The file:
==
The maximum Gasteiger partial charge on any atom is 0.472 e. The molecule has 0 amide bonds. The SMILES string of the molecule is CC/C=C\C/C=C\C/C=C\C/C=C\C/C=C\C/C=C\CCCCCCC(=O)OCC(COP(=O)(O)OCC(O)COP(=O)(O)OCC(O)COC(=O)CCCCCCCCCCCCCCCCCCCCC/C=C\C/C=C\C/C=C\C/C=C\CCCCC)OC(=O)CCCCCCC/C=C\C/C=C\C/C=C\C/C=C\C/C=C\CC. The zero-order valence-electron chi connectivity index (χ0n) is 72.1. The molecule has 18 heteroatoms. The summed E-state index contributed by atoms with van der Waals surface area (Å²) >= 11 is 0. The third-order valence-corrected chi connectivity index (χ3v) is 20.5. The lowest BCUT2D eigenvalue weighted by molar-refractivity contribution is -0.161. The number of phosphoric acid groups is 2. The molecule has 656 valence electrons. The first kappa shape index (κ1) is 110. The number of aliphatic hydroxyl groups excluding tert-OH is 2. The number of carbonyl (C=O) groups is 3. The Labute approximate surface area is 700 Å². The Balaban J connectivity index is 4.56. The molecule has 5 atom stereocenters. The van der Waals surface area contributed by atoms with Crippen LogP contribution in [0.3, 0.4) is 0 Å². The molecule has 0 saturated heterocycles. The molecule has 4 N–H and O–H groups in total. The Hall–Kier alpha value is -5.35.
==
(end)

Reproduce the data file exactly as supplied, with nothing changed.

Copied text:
The maximum Gasteiger partial charge on any atom is 0.472 e. The molecule has 0 amide bonds. The SMILES string of the molecule is CC/C=C\C/C=C\C/C=C\C/C=C\C/C=C\C/C=C\CCCCCCC(=O)OCC(COP(=O)(O)OCC(O)COP(=O)(O)OCC(O)COC(=O)CCCCCCCCCCCCCCCCCCCCC/C=C\C/C=C\C/C=C\C/C=C\CCCCC)OC(=O)CCCCCCC/C=C\C/C=C\C/C=C\C/C=C\C/C=C\CC. The zero-order valence-electron chi connectivity index (χ0n) is 72.1. The molecule has 18 heteroatoms. The summed E-state index contributed by atoms with van der Waals surface area (Å²) >= 11 is 0. The third-order valence-corrected chi connectivity index (χ3v) is 20.5. The lowest BCUT2D eigenvalue weighted by molar-refractivity contribution is -0.161. The number of phosphoric acid groups is 2. The molecule has 656 valence electrons. The first kappa shape index (κ1) is 110. The number of aliphatic hydroxyl groups excluding tert-OH is 2. The number of carbonyl (C=O) groups is 3. The Labute approximate surface area is 700 Å². The Balaban J connectivity index is 4.56. The molecule has 5 atom stereocenters. The van der Waals surface area contributed by atoms with Crippen LogP contribution in [0.3, 0.4) is 0 Å². The molecule has 0 saturated heterocycles. The molecule has 4 N–H and O–H groups in total. The Hall–Kier alpha value is -5.35.